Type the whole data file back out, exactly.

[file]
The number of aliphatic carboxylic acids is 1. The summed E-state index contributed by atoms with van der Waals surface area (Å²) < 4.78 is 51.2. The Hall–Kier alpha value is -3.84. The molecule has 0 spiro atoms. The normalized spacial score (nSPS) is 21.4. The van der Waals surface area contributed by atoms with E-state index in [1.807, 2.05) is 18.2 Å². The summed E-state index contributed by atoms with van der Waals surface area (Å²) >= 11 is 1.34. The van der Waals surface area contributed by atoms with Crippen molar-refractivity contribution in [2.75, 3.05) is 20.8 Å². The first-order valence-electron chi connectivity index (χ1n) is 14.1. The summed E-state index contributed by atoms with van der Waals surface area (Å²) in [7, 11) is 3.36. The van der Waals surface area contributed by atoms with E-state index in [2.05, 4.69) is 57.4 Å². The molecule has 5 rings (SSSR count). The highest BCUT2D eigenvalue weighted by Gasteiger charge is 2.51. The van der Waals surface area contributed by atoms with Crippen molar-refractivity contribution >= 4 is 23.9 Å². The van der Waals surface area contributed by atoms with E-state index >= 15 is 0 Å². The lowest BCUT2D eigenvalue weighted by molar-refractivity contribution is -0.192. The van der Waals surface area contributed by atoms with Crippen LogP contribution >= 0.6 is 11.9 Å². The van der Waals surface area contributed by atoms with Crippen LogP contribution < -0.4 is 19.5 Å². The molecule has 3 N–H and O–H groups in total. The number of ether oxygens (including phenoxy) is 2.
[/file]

The number of aliphatic carboxylic acids is 1. The summed E-state index contributed by atoms with van der Waals surface area (Å²) < 4.78 is 51.2. The Hall–Kier alpha value is -3.84. The molecule has 0 spiro atoms. The normalized spacial score (nSPS) is 21.4. The van der Waals surface area contributed by atoms with E-state index in [1.807, 2.05) is 18.2 Å². The summed E-state index contributed by atoms with van der Waals surface area (Å²) >= 11 is 1.34. The van der Waals surface area contributed by atoms with Crippen molar-refractivity contribution in [2.75, 3.05) is 20.8 Å². The first-order valence-electron chi connectivity index (χ1n) is 14.1. The summed E-state index contributed by atoms with van der Waals surface area (Å²) in [7, 11) is 3.36. The van der Waals surface area contributed by atoms with E-state index in [2.05, 4.69) is 57.4 Å². The molecule has 5 rings (SSSR count). The highest BCUT2D eigenvalue weighted by Gasteiger charge is 2.51. The van der Waals surface area contributed by atoms with Crippen molar-refractivity contribution >= 4 is 23.9 Å². The van der Waals surface area contributed by atoms with E-state index >= 15 is 0 Å². The lowest BCUT2D eigenvalue weighted by molar-refractivity contribution is -0.192. The van der Waals surface area contributed by atoms with Crippen LogP contribution >= 0.6 is 11.9 Å². The van der Waals surface area contributed by atoms with Crippen LogP contribution < -0.4 is 19.5 Å². The molecule has 3 N–H and O–H groups in total. The number of ether oxygens (including phenoxy) is 2.